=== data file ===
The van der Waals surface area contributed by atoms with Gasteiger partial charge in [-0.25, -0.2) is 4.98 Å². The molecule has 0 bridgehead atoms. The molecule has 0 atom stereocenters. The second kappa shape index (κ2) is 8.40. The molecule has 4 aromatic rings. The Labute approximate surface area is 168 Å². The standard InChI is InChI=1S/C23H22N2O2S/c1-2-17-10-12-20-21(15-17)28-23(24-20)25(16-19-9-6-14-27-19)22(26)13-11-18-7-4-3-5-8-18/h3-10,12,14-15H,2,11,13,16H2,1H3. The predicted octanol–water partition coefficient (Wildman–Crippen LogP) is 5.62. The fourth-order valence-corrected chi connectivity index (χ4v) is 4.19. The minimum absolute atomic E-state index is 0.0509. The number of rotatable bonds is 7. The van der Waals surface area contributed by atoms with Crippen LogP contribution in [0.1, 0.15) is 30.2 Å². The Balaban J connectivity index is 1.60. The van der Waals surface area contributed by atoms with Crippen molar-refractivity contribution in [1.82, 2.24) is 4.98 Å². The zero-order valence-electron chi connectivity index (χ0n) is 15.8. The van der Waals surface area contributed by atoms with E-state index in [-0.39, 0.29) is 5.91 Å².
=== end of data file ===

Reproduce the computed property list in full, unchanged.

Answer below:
The van der Waals surface area contributed by atoms with Gasteiger partial charge in [-0.25, -0.2) is 4.98 Å². The molecule has 0 bridgehead atoms. The molecule has 0 atom stereocenters. The second kappa shape index (κ2) is 8.40. The molecule has 4 aromatic rings. The Labute approximate surface area is 168 Å². The standard InChI is InChI=1S/C23H22N2O2S/c1-2-17-10-12-20-21(15-17)28-23(24-20)25(16-19-9-6-14-27-19)22(26)13-11-18-7-4-3-5-8-18/h3-10,12,14-15H,2,11,13,16H2,1H3. The predicted octanol–water partition coefficient (Wildman–Crippen LogP) is 5.62. The fourth-order valence-corrected chi connectivity index (χ4v) is 4.19. The minimum absolute atomic E-state index is 0.0509. The number of rotatable bonds is 7. The van der Waals surface area contributed by atoms with Crippen LogP contribution in [0.1, 0.15) is 30.2 Å². The Balaban J connectivity index is 1.60. The van der Waals surface area contributed by atoms with Crippen molar-refractivity contribution in [1.82, 2.24) is 4.98 Å². The zero-order valence-electron chi connectivity index (χ0n) is 15.8. The van der Waals surface area contributed by atoms with E-state index in [-0.39, 0.29) is 5.91 Å².